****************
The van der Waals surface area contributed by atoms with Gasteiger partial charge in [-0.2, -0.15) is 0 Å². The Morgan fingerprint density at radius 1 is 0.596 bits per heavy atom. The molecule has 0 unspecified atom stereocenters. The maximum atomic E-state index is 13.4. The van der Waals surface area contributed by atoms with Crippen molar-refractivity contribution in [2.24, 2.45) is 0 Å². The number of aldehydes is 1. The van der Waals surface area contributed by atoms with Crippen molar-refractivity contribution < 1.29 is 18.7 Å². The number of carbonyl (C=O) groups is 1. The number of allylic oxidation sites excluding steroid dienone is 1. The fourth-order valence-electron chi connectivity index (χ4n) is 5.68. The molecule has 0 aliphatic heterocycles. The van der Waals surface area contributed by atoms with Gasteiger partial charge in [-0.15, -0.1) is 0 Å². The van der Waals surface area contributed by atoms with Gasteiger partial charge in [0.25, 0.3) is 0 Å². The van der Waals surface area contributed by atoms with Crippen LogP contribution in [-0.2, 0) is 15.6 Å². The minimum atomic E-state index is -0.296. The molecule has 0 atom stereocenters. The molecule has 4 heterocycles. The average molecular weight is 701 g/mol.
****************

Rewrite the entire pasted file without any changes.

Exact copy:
The van der Waals surface area contributed by atoms with Gasteiger partial charge in [-0.2, -0.15) is 0 Å². The Morgan fingerprint density at radius 1 is 0.596 bits per heavy atom. The molecule has 0 unspecified atom stereocenters. The maximum atomic E-state index is 13.4. The van der Waals surface area contributed by atoms with Crippen molar-refractivity contribution in [2.24, 2.45) is 0 Å². The number of aldehydes is 1. The van der Waals surface area contributed by atoms with Crippen molar-refractivity contribution < 1.29 is 18.7 Å². The number of carbonyl (C=O) groups is 1. The number of allylic oxidation sites excluding steroid dienone is 1. The fourth-order valence-electron chi connectivity index (χ4n) is 5.68. The molecule has 0 aliphatic heterocycles. The van der Waals surface area contributed by atoms with Gasteiger partial charge in [-0.15, -0.1) is 0 Å². The van der Waals surface area contributed by atoms with Gasteiger partial charge in [0.25, 0.3) is 0 Å². The van der Waals surface area contributed by atoms with Crippen LogP contribution in [-0.2, 0) is 15.6 Å². The minimum atomic E-state index is -0.296. The molecule has 0 atom stereocenters. The molecule has 4 heterocycles. The average molecular weight is 701 g/mol.